Rapid detection of snakes modulates spatial orienting in infancy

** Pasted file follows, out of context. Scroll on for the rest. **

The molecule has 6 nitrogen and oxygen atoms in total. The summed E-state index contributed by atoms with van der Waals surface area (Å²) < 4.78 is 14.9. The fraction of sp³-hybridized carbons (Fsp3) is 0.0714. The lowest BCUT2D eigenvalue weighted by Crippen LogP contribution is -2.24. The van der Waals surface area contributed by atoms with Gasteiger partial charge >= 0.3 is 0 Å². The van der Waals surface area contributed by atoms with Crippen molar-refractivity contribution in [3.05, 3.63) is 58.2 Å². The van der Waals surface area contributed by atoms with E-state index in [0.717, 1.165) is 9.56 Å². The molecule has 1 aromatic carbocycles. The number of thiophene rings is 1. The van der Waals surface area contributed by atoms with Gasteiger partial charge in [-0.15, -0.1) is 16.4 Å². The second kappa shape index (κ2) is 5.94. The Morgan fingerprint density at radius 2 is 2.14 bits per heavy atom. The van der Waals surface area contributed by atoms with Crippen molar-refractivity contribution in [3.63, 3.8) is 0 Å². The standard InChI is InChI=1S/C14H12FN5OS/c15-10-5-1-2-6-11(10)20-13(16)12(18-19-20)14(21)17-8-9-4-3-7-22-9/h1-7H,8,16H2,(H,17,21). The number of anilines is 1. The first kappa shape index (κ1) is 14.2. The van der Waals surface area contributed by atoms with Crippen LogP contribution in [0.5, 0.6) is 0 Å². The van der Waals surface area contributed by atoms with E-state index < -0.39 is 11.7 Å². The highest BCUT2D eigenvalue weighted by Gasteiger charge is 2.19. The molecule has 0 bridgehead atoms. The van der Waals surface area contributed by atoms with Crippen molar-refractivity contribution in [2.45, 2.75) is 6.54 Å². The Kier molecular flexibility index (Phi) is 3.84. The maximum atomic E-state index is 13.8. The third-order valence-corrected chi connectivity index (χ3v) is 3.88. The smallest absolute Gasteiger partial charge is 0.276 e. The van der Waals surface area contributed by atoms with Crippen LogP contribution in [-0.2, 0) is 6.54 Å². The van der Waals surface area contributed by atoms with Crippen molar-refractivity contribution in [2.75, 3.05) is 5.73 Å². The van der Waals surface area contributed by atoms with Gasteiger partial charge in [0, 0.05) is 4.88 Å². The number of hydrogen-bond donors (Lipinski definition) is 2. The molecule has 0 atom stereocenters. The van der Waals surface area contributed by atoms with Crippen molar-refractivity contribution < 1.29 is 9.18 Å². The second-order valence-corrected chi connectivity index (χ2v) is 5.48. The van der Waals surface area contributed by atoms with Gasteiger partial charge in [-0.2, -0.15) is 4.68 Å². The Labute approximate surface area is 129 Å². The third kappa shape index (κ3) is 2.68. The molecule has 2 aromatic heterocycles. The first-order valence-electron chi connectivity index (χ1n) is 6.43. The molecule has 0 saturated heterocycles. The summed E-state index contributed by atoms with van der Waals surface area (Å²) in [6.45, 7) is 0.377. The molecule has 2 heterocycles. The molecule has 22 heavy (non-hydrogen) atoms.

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Recent evidence for an evolved fear module in the brain comes from studies showing that adults, children and infants detect evolutionarily threatening stimuli such as snakes faster than non-threatening ones. A decisive argument for a threat detection system efficient early in life would come from data showing, in young infants, a functional threat-detection mechanism in terms of “what” and “where” visual pathways. The present study used a variant of Posner’s cuing paradigm, adapted to 7–11-month-olds. On each trial, a threat-irrelevant or a threat-relevant cue was presented (a flower or a snake, i.e., “what”). We measured how fast infants detected these cues and the extent to which they further influenced the spatial allocation of attention (“where”). In line with previous findings, we observed that infants oriented faster towards snake than flower cues. Importantly, a facilitation effect was found at the cued location for flowers but not for snakes, suggesting that these latter cues elicit a broadening of attention and arguing in favour of sophisticated “what–where” connections. These results strongly support the claim that humans have an early propensity to detect evolutionarily threat-relevant stimuli.
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